Discover more from Letters from an American
November 5, 2023
The Biden administration's use of the Federal Trade Commission to break up monopolies— suing Amazon, for example, on September 26—resurrects the nation’s traditional antitrust vision. By trying to weaken the economic power of large entities in order to restore competition, innovation, and the rights of workers and consumers, Biden officials are echoing the principles articulated by politicians of all political stripes in the early twentieth century. Those principles were in full flood during the presidential election that took place on November 5, 1912.
The progressive impulse grew in response to the rise of the business trusts that grew to control the economy in the 1880s, gathered steam in the 1890s as muckrakers like those writing for McClure’s Magazine explained in detail how a few well-connected men ran business and government in their own interests, and grew stronger as at least 303 firms disappeared in mergers every year between 1898 and 1902. The idea of restoring competition gained a champion in the White House in 1901 when Republican Theodore Roosevelt stepped into the office of the slain big-business defender William McKinley.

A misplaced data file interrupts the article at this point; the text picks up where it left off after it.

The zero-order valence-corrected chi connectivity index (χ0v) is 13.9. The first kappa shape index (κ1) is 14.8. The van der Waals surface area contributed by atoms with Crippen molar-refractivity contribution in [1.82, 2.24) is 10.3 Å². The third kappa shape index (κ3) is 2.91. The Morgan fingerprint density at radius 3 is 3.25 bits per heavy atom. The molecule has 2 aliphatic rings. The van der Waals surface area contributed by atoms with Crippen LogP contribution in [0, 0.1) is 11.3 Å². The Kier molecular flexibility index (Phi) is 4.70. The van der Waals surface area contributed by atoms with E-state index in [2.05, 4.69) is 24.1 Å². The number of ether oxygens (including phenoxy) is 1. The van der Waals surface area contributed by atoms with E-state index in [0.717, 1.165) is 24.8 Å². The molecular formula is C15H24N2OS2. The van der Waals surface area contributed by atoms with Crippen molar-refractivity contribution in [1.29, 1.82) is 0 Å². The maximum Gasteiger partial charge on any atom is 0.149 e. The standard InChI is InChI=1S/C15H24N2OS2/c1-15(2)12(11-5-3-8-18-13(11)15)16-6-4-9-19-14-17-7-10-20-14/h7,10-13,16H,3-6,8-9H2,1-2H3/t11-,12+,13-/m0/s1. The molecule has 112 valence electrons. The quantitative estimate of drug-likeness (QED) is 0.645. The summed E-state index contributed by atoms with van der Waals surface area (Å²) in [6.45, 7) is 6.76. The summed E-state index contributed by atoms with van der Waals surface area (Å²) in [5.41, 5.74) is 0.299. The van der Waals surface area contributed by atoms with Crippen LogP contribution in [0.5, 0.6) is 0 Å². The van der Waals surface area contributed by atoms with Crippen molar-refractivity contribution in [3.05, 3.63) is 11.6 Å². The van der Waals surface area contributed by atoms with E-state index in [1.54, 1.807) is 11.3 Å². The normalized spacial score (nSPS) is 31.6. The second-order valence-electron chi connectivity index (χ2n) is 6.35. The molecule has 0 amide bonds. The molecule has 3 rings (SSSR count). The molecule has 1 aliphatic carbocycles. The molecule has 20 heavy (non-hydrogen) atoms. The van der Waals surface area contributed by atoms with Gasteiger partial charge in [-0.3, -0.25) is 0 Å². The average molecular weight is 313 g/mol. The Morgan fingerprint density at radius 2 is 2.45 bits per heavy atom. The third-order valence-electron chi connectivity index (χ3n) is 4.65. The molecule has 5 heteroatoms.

But Roosevelt quickly found that progressives had little luck passing bills to regulate business and protect ordinary Americans. House speaker Joseph G. “Uncle Joe” Cannon, a key member of the so-called Republican Old Guard who supported big business and ran the House with an iron fist, stood in the way. Roosevelt turned to litigation and executive orders to break up trusts and protect lands from industrial development.
When Roosevelt stepped aside in 1908 for his hand-picked successor, Willam Howard Taft, he warned the nation in his last message that the new conditions of industry had enabled corporations to become a “menace” and required that government regulate them to protect economic competition in general and workers in particular.